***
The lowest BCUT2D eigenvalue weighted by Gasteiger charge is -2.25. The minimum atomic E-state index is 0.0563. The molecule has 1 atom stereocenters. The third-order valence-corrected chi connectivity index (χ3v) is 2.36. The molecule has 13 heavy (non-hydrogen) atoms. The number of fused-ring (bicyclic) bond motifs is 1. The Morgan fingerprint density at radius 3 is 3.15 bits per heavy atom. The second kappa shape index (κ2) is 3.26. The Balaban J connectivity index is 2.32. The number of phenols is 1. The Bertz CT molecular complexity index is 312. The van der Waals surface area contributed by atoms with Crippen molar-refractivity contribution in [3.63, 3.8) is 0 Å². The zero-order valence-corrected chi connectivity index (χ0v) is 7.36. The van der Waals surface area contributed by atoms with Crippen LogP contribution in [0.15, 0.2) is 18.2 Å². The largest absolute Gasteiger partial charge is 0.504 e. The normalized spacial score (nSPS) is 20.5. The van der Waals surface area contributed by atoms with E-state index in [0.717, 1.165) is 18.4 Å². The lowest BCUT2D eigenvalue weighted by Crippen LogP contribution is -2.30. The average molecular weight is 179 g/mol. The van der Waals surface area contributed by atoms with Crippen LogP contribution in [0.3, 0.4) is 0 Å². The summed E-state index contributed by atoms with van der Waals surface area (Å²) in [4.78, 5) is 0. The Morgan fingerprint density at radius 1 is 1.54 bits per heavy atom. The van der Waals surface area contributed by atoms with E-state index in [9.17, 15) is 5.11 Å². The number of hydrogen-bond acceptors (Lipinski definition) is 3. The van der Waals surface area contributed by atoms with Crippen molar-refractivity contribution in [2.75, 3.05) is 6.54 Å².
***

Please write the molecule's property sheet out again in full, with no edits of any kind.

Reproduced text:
The lowest BCUT2D eigenvalue weighted by Gasteiger charge is -2.25. The minimum atomic E-state index is 0.0563. The molecule has 1 atom stereocenters. The third-order valence-corrected chi connectivity index (χ3v) is 2.36. The molecule has 13 heavy (non-hydrogen) atoms. The number of fused-ring (bicyclic) bond motifs is 1. The Morgan fingerprint density at radius 3 is 3.15 bits per heavy atom. The second kappa shape index (κ2) is 3.26. The Balaban J connectivity index is 2.32. The number of phenols is 1. The Bertz CT molecular complexity index is 312. The van der Waals surface area contributed by atoms with Crippen molar-refractivity contribution in [3.63, 3.8) is 0 Å². The zero-order valence-corrected chi connectivity index (χ0v) is 7.36. The van der Waals surface area contributed by atoms with Crippen LogP contribution in [0.15, 0.2) is 18.2 Å². The largest absolute Gasteiger partial charge is 0.504 e. The normalized spacial score (nSPS) is 20.5. The van der Waals surface area contributed by atoms with E-state index in [0.717, 1.165) is 18.4 Å². The lowest BCUT2D eigenvalue weighted by Crippen LogP contribution is -2.30. The average molecular weight is 179 g/mol. The van der Waals surface area contributed by atoms with Crippen LogP contribution in [0.3, 0.4) is 0 Å². The summed E-state index contributed by atoms with van der Waals surface area (Å²) in [4.78, 5) is 0. The Morgan fingerprint density at radius 1 is 1.54 bits per heavy atom. The van der Waals surface area contributed by atoms with E-state index in [9.17, 15) is 5.11 Å². The number of hydrogen-bond acceptors (Lipinski definition) is 3. The van der Waals surface area contributed by atoms with Crippen molar-refractivity contribution in [2.75, 3.05) is 6.54 Å².